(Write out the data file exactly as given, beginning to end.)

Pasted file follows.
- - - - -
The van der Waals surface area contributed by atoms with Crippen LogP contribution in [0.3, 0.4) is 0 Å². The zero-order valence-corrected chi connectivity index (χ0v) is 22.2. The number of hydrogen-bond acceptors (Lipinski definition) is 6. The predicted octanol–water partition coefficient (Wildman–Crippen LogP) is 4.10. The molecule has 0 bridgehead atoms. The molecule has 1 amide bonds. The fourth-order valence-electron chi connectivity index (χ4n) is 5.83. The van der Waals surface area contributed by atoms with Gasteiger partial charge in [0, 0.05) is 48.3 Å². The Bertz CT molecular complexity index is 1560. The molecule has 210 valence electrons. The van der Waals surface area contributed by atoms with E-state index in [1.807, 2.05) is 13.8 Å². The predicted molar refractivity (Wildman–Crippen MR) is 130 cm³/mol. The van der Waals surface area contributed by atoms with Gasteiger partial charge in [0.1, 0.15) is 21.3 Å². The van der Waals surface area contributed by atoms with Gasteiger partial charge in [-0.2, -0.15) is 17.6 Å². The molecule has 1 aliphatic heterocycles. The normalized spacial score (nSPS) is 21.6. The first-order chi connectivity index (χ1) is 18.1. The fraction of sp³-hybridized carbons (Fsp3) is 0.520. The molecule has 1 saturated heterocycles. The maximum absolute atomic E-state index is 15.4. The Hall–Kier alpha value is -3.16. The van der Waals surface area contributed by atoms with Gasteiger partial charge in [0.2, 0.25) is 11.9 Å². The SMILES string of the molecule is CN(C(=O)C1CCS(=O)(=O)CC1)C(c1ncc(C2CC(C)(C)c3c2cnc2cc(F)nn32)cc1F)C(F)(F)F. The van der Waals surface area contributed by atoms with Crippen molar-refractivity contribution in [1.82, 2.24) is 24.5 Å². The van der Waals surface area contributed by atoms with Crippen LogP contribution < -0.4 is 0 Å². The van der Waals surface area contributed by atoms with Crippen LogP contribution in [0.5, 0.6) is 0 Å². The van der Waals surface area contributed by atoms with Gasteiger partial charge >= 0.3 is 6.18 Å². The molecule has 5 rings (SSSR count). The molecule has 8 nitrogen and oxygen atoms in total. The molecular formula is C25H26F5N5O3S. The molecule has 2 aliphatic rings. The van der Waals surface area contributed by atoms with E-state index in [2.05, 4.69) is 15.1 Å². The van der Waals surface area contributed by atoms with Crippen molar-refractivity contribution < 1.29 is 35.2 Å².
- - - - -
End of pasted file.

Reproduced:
The van der Waals surface area contributed by atoms with Crippen LogP contribution in [0.3, 0.4) is 0 Å². The zero-order valence-corrected chi connectivity index (χ0v) is 22.2. The number of hydrogen-bond acceptors (Lipinski definition) is 6. The predicted octanol–water partition coefficient (Wildman–Crippen LogP) is 4.10. The molecule has 0 bridgehead atoms. The molecule has 1 amide bonds. The fourth-order valence-electron chi connectivity index (χ4n) is 5.83. The van der Waals surface area contributed by atoms with Gasteiger partial charge in [0, 0.05) is 48.3 Å². The Bertz CT molecular complexity index is 1560. The molecule has 210 valence electrons. The van der Waals surface area contributed by atoms with E-state index in [1.807, 2.05) is 13.8 Å². The predicted molar refractivity (Wildman–Crippen MR) is 130 cm³/mol. The van der Waals surface area contributed by atoms with Gasteiger partial charge in [0.1, 0.15) is 21.3 Å². The van der Waals surface area contributed by atoms with Gasteiger partial charge in [-0.2, -0.15) is 17.6 Å². The molecule has 1 aliphatic heterocycles. The normalized spacial score (nSPS) is 21.6. The first-order chi connectivity index (χ1) is 18.1. The fraction of sp³-hybridized carbons (Fsp3) is 0.520. The molecule has 1 saturated heterocycles. The maximum absolute atomic E-state index is 15.4. The Hall–Kier alpha value is -3.16. The van der Waals surface area contributed by atoms with Gasteiger partial charge in [0.2, 0.25) is 11.9 Å². The SMILES string of the molecule is CN(C(=O)C1CCS(=O)(=O)CC1)C(c1ncc(C2CC(C)(C)c3c2cnc2cc(F)nn32)cc1F)C(F)(F)F. The van der Waals surface area contributed by atoms with Crippen molar-refractivity contribution in [1.82, 2.24) is 24.5 Å². The van der Waals surface area contributed by atoms with Crippen LogP contribution < -0.4 is 0 Å². The van der Waals surface area contributed by atoms with Crippen LogP contribution in [0.5, 0.6) is 0 Å². The van der Waals surface area contributed by atoms with Gasteiger partial charge >= 0.3 is 6.18 Å². The molecule has 5 rings (SSSR count). The molecule has 8 nitrogen and oxygen atoms in total. The molecular formula is C25H26F5N5O3S. The molecule has 2 aliphatic rings. The van der Waals surface area contributed by atoms with E-state index in [2.05, 4.69) is 15.1 Å². The van der Waals surface area contributed by atoms with Crippen molar-refractivity contribution < 1.29 is 35.2 Å².